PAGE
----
Bali Plans To Reopen Borders Even Earlier With A New 'Bali Bubble'
- Parents Only
When it comes to getting more bang for your holiday buck, you can’t beat Bali. A favourite destination for Aussie holidaymakers, the Indonesian island is only hours away and promises a whole new world of stunning sunsets, luxury villas and beachside day clubs.
A Bali Bubble
Desperate to start bolstering their ailing economy, which relies heavily on tourist dollars, the Indonesian government is planning on implementing a ‘travel bubble’ between Australia, China, South Korea and Japan. Subject to strict criteria and health protocols, the chosen four nations were selected based on the high volume of tourists they bring in, as well as their vested business interests which have supported the Indonesian economy - two things the country seriously needs right now.
“For the initial stage we are opening (our borders) firstly to those four countries, and other countries will follow suit, and of course health protocols will be prioritised,” Odo Manuhutu, deputy co-ordinating Minister maritime affairs and investment, has said. “After the criteria are made, negotiations will be held with those countries for two, three or four weeks. When agreements are reached, the travel bubbles will be opened.”
The COVID-19 crisis has had a debilitating effect on the Indonesian economy, and it was hit hard by early predictions that the country was doomed for full-blown disaster, but Bali, the country’s golden child, reported a much lower fatality rate than the rest of the region. Due to its success controlling the outbreak, the tropical holiday hotspot had forecast reopening to tourists in October, but predications are now as early as July.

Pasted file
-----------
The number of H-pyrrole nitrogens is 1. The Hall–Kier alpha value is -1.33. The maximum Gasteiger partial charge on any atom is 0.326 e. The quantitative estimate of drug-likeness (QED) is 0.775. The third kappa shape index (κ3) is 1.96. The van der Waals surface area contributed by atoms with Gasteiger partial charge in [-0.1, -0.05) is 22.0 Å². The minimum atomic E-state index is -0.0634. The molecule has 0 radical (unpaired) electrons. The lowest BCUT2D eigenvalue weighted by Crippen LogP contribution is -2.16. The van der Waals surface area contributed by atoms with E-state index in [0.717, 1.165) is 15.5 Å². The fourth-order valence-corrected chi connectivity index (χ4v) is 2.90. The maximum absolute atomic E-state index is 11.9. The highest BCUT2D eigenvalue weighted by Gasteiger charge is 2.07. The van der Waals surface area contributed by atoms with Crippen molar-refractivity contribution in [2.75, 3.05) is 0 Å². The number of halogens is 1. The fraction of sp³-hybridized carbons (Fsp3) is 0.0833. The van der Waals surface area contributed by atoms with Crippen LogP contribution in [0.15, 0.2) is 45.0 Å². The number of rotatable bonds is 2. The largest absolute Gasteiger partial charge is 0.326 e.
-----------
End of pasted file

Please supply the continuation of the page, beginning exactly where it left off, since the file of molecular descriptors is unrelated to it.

There are of course detractors arguing that the proposed travel bubble is premature, as COVID-19 case numbers are still on the rise in some parts of Indonesia and China is working to curb a recent outbreak.
A bubble between Bali and Australia could allow travel between regions recording zero or low COVID-19 infections, as Bali’s economy simply can't wait much longer.
“Considering that Bali is a major tourist destination, it is necessary to take immediate and prompt steps to restore travel to the island and all key destinations in the country.” Ni Wayan Giri Adnyani, Secretary to the Ministry, has said.
While this is great news for the tourist mecca, don’t book your tickets yet! Our government is yet to confirm the proposed on the bubble, and strict Australian restrictions could mean we are at the mercy of our own border control, with reports that international travel could remain off-limits until 2023.
Beaches Now Open To Heartbroken Surfers
Meanwhile, if you happen to be stranded in Bali (lucky you) and you're a surfer, take note that the government feels really sorry for you. Foreign surfers (but not locals) in Bali are now allowed back in the water at Canggu and Padang Padang, in the Canggu and Uluwatu areas. Kuta Beach is still closed.
Officials say they made the decision because they didn’t want surfers sneaking through bushes to avoid the beach barricades and getting bitten by snakes.
“We just feel pity for them, staying in Bali but they can’t go to a beach. They feel dizzy, a little bit stressed,” Badung Tourism Agency chief, Made Badra, told 7NEWS.com.au.
“We want to make sure that all foreigners that still stay in Bali are happy being in Bali.”
Oh so nice! Now let the rest of back in! Safely, of course...
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